Medial circumflex femoral artery

A.Prof Frank Gaillard and Dr Jeremy Jones et al.

The medial circumflex femoral artery is usually a branch of the profunda femoris that arises close to its origin, usually before the origin of the lateral circumflex femoral artery. It provides blood to the femoral neck and damage to the artery or involvement of it in pathological processes may result in decreased flow and avascular necrosis of the femoral head.

The medial circumflex femoral artery arises from the medial aspect of the profunda femoris artery soon after it branches from the common femoral artery in the upper thigh. It travels laterally and posteriorly around the femoral neck between pectineus and the psoas tendon and supplies blood to the femoral neck along with the lateral circumflex femoral artery.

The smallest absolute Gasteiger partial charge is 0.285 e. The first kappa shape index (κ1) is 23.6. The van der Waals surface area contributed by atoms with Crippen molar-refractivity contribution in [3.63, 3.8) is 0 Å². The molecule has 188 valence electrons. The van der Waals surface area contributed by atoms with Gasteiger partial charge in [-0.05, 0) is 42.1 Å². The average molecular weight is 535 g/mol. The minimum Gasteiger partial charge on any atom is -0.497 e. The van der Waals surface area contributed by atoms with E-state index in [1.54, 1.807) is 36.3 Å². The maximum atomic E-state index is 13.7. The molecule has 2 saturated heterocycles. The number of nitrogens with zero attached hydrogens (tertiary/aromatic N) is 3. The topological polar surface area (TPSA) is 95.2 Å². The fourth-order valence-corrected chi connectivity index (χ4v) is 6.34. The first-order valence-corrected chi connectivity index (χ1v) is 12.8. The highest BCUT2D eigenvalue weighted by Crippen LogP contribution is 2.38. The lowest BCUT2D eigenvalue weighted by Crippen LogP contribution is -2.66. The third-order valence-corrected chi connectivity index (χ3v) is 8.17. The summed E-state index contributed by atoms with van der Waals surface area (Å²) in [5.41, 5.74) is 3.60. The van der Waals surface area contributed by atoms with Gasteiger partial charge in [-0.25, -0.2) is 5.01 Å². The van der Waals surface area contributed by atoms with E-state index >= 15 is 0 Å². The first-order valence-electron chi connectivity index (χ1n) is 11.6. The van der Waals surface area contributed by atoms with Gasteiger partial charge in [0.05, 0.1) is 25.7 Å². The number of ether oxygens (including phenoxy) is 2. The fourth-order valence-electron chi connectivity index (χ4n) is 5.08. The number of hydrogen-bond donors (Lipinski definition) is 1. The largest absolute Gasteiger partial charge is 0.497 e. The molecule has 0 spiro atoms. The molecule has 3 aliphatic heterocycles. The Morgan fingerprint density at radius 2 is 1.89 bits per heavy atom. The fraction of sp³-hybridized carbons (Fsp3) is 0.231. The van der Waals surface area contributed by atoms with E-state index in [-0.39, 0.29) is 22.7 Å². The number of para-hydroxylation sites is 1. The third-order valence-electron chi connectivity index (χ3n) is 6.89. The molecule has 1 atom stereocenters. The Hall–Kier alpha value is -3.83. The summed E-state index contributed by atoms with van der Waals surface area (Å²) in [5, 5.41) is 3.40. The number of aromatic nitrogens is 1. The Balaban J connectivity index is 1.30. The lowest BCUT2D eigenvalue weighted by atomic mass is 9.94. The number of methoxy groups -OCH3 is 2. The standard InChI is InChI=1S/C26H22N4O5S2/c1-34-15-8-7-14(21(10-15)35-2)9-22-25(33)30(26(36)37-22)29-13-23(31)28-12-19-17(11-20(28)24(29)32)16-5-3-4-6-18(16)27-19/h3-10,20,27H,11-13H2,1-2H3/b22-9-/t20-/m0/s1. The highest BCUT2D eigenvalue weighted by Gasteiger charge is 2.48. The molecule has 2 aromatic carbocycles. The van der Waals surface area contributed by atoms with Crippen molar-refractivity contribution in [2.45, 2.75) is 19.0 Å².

At the upper border of adductor brevis it branches into two:

  • ascending branch goes on to join the trochanteric anastomosis
  • horizontal branch forms the medial limb of the cruiciate anastomosis

The descending branch runs beneath adductor brevis and supplies adductor magnus before branching into three:

  • superficial branch
  • deep branch
  • acetabular branch
Anatomy: Lower limb
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Article information

rID: 24868
System: Vascular
Section: Anatomy
Tag: artery
Synonyms or Alternate Spellings:
  • Arteriae circumflexae femoris medialis
  • Circumflexa femoris interna
  • Medial femoral circumflex artery
  • Internal circumflex artery

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